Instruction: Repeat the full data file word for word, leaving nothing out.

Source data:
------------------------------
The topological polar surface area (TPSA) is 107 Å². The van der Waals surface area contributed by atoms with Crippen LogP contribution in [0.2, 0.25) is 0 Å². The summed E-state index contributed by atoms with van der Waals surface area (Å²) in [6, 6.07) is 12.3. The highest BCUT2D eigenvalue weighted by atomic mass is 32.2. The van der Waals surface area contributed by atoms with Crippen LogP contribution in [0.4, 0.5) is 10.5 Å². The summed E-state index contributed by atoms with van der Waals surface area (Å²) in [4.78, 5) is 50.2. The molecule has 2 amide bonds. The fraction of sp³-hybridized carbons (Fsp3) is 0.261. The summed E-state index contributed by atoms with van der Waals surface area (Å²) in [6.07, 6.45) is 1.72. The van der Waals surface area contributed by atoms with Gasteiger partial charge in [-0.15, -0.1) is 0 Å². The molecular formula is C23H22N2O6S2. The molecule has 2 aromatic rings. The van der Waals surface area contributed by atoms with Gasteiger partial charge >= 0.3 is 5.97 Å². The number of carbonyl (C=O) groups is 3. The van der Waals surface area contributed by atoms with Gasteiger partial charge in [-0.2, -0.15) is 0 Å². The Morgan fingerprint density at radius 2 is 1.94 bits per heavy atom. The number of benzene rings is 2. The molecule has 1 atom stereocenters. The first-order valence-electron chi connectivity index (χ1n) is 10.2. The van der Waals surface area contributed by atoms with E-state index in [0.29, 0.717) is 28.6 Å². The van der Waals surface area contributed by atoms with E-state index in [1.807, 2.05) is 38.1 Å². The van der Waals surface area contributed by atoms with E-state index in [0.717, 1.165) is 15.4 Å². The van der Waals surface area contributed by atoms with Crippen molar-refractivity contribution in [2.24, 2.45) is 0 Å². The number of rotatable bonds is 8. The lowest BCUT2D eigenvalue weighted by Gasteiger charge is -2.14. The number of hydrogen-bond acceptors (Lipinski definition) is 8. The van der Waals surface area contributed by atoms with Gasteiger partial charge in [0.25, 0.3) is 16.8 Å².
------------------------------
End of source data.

The topological polar surface area (TPSA) is 107 Å². The van der Waals surface area contributed by atoms with Crippen LogP contribution in [0.2, 0.25) is 0 Å². The summed E-state index contributed by atoms with van der Waals surface area (Å²) in [6, 6.07) is 12.3. The highest BCUT2D eigenvalue weighted by atomic mass is 32.2. The van der Waals surface area contributed by atoms with Crippen LogP contribution in [0.4, 0.5) is 10.5 Å². The summed E-state index contributed by atoms with van der Waals surface area (Å²) in [4.78, 5) is 50.2. The molecule has 2 amide bonds. The fraction of sp³-hybridized carbons (Fsp3) is 0.261. The summed E-state index contributed by atoms with van der Waals surface area (Å²) in [6.07, 6.45) is 1.72. The van der Waals surface area contributed by atoms with Gasteiger partial charge in [-0.15, -0.1) is 0 Å². The molecular formula is C23H22N2O6S2. The molecule has 2 aromatic rings. The van der Waals surface area contributed by atoms with Gasteiger partial charge >= 0.3 is 5.97 Å². The number of carbonyl (C=O) groups is 3. The van der Waals surface area contributed by atoms with Gasteiger partial charge in [-0.2, -0.15) is 0 Å². The Morgan fingerprint density at radius 2 is 1.94 bits per heavy atom. The number of benzene rings is 2. The molecule has 1 atom stereocenters. The first-order valence-electron chi connectivity index (χ1n) is 10.2. The van der Waals surface area contributed by atoms with E-state index in [0.29, 0.717) is 28.6 Å². The van der Waals surface area contributed by atoms with E-state index in [1.807, 2.05) is 38.1 Å². The van der Waals surface area contributed by atoms with E-state index in [0.717, 1.165) is 15.4 Å². The van der Waals surface area contributed by atoms with Crippen molar-refractivity contribution in [2.24, 2.45) is 0 Å². The number of rotatable bonds is 8. The lowest BCUT2D eigenvalue weighted by Gasteiger charge is -2.14. The number of hydrogen-bond acceptors (Lipinski definition) is 8. The van der Waals surface area contributed by atoms with Gasteiger partial charge in [0.25, 0.3) is 16.8 Å².